Countless celebrities enjoy the equestrian life when they’re not on the road or filming the next box-office hit. One such celebrity, whose musical talent changed American culture and propelled him to legendary status, was Elvis Presley.
Max was among six horses saved from slaughter, while Bandit was one of 29 horses that had been abused by their owner, who was court-ordered to give up the starving equines. Bandit was 1 month old at the time. Graceland adopted him nine months later when the court released him.
Max and Bandit are two of four horses that live at Graceland. Sun’s Reflection, a 25-year-old palomino Quarter Horse, is the eldest of the herd. Candy is an 18-year-old Tennessee Walking Horse who was given to Graceland after being retired from the show-ring. Elvis was a fan of the breed and had several Tennessee Walking Horses.
“The legacy of Elvis Presley is multifaceted,” says stable master Alene Alexander, who has taken care of the horses at Graceland for 27 years. “One of the things he absolutely loved was horses.” Alexander explains that today, horse business at Graceland is taken seriously with particular attention to equine care and grooming. “We have an image to maintain and it’s carefully done,” says Alexander. “[The horses] are there to represent a time in Elvis’ life.”
Elvis Presley and Horses
Although Elvis had several hobbies, being with the horses was the most significant. It was also important that his close friends and family were able to share that hobby with him, so he bought them horses as well.
“That was the start of always having horses at Graceland,” says Presley. “He loved the life and energy they brought. Taking care of the horses and going out to the stables was probably the best time of our lives. I think it’s great to carry on that legacy and that tradition. Visitors to Graceland get to see and feel what he experienced.”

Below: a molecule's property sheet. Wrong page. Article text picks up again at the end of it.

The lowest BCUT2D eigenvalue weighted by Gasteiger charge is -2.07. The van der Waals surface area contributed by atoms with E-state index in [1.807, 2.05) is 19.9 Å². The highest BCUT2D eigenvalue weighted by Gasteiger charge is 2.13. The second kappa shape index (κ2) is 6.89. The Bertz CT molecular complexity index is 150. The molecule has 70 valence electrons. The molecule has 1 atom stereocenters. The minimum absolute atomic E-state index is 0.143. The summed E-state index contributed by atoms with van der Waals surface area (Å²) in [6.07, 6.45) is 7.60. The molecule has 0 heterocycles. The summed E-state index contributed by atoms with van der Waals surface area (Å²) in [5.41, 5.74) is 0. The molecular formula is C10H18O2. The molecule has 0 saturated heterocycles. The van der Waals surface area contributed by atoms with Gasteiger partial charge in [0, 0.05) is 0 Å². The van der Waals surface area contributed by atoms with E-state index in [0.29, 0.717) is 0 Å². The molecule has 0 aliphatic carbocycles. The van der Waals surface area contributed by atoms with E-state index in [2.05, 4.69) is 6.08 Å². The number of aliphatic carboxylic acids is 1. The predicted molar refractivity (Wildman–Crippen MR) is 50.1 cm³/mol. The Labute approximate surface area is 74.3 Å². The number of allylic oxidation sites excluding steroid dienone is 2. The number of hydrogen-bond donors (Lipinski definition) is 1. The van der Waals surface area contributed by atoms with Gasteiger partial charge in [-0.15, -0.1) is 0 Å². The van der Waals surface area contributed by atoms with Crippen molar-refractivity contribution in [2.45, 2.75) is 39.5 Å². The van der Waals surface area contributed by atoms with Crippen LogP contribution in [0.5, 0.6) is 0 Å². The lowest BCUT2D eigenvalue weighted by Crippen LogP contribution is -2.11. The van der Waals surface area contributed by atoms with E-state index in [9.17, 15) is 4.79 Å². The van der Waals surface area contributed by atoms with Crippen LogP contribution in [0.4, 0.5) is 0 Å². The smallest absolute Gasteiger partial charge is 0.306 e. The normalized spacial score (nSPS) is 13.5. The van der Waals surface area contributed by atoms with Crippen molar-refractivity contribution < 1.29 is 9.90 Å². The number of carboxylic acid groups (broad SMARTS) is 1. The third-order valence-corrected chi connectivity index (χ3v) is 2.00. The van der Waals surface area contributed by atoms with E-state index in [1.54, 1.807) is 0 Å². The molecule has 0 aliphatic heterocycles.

Elvis rode often and spent a great deal of time with his horses. Although his favorite was a palomino Quarter Horse named Rising Sun—it is now a tradition to always have a palomino at the estate to represent Elvis’ love for that horse—he was devoted to the care of all of his horses and would tend to them after every ride by personally untacking them and cooling them out.
“The endearing quality to us was that he was truly involved with these magnificent animals,” says Presley, noting that some fans might have a hard time picturing the King of Rock ‘n’ Roll grooming horses.
Elvis especially enjoyed greeting his fans at the gates of Graceland on horseback, riding either Rising Sun or his Tennessee Walking Horse, Bear.
“He would dress for each occasion,” says Presley. “When he got on Bear, he would dress up in a suit and a hat and actually put on a show and gait the horse in front of the fans so he could show off his horsemanship. Fans would go nuts. When he rode the palomino, he would change into western clothes and have races up and down the front lawn of Graceland. The police would be called to direct traffic because 300 to 400 cars would be lined up on Elvis Presley Boulevard to watch Elvis at play.”
Presley reminisces about enjoying the morning view of the horses. “Elvis’ office faced the back of Graceland and the stables, and he would see the horses out there and say, ‘This is the most beautiful sight, to look out my window and see these great animals having fun.’”
Presley and Graceland adopted Max and Bandit to keep that awe and love Elvis had for horses alive, while providing unwanted horses with a home. Both Presley and Graceland are advocates of horse rescue and encourage others to do their part in helping horses in need.
“[We adopted Max and Bandit] to give horses that needed a home a home and to maintain the legacy of Elvis Presley and his love of horses,” says Alexander.
Elvis’ music and films may preserve his legacy as an artist and a performer, but the horses will sustain the image of the man he really was.
This article originally appeared in the April 2009 issue of Horse Illustrated. Click here to subscribe!